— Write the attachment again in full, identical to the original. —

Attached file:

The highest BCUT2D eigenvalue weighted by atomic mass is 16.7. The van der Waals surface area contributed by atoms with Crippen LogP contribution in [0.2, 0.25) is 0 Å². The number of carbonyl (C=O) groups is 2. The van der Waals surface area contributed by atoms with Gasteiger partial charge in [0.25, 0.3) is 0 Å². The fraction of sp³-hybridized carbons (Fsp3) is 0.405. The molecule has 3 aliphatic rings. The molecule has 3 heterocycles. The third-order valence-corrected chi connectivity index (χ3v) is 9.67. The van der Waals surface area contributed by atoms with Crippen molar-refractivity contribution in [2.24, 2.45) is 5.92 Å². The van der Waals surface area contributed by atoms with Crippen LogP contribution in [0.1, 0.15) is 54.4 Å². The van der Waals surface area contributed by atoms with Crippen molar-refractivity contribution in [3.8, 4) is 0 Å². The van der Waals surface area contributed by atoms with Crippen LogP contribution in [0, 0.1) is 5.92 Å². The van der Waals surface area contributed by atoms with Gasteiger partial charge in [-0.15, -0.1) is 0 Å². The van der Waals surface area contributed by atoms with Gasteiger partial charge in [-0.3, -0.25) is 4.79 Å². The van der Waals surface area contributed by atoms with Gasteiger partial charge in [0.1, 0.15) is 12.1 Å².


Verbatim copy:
The highest BCUT2D eigenvalue weighted by atomic mass is 16.7. The van der Waals surface area contributed by atoms with Crippen LogP contribution in [0.2, 0.25) is 0 Å². The number of carbonyl (C=O) groups is 2. The van der Waals surface area contributed by atoms with Gasteiger partial charge in [0.25, 0.3) is 0 Å². The fraction of sp³-hybridized carbons (Fsp3) is 0.405. The molecule has 3 aliphatic rings. The molecule has 3 heterocycles. The third-order valence-corrected chi connectivity index (χ3v) is 9.67. The van der Waals surface area contributed by atoms with Crippen molar-refractivity contribution in [2.24, 2.45) is 5.92 Å². The van der Waals surface area contributed by atoms with Crippen LogP contribution in [0.1, 0.15) is 54.4 Å². The van der Waals surface area contributed by atoms with Crippen molar-refractivity contribution in [3.8, 4) is 0 Å². The van der Waals surface area contributed by atoms with Crippen LogP contribution in [0, 0.1) is 5.92 Å². The van der Waals surface area contributed by atoms with Gasteiger partial charge in [-0.15, -0.1) is 0 Å². The van der Waals surface area contributed by atoms with Gasteiger partial charge in [-0.3, -0.25) is 4.79 Å². The van der Waals surface area contributed by atoms with Gasteiger partial charge in [0.1, 0.15) is 12.1 Å².